Keil and Delitzsch Commentary - Lamentations 1:8 - 1:8

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Keil and Delitzsch Commentary - Lamentations 1:8 - 1:8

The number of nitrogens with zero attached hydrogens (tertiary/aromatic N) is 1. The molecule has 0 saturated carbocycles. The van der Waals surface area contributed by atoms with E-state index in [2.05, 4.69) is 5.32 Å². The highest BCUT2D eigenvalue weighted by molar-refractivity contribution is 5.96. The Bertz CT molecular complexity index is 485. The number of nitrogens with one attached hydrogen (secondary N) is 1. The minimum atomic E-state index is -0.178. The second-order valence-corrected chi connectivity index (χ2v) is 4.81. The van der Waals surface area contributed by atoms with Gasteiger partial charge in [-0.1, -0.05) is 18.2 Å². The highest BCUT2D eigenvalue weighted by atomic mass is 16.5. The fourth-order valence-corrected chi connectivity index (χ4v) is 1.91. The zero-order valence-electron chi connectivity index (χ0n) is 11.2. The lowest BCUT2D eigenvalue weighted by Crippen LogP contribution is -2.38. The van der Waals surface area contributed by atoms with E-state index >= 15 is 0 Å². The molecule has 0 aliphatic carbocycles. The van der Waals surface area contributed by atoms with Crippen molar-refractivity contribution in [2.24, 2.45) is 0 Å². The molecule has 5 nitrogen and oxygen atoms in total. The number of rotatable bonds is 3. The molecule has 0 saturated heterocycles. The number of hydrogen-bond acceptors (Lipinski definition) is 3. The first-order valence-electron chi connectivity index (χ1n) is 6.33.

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But Jerusalem has brought this unutterable misery on herself through her grievous sins. חָֽטְאָה is intensified by the noun חֵטְא, instead of the inf. abs., as in Jer 46:5. Jerusalem has sinned grievously, and therefore has become an object of aversion. נִידָה does not mean εἰς σάλον (lxx), or instabilis (Vulgate); nor is it, with the Chaldee, Raschi, and most of the ancient expositors, to be derived fromנוּד: we must rather, with modern expositors, regard it as a lengthened form of נִדָּה, which indeed is the reading given in twenty codices of Kennicott. Regarding these forms, cf. Ewald, §84, a. נִדָּה (prop. what one should flee from) signifies in particular the uncleanness of the menstrual discharge in women, Lev 12:2, Lev 12:5, etc.; then the uncleanness of a woman in this condition, Lev 15:19, etc.; here it is transferred to Jerusalem, personified as such an unclean woman, and therefore shunned. הִזִּיל, the Hiphil of זָלַל (as to the form, cf. Ewald, §114, c), occurs only in this passage, and signifies to esteem lightly, the opposite of כַּבֵּד, to esteem, value highly; hence זֹולֵל, "despised," Lam 1:11, as in Jer 15:19. Those who formerly esteemed her - her friends, and those who honoured her, i.e., her allies - now despise her, because they have seen her nakedness. The nakedness of Jerusalem means her sins and vices that have now come to the light. She herself also, through the judgment that has befallen her, has come to see the infamy of her deeds, sighs over them, and turns away for shame, i.e., withdraws from the people so that they may no longer look on her in her shame.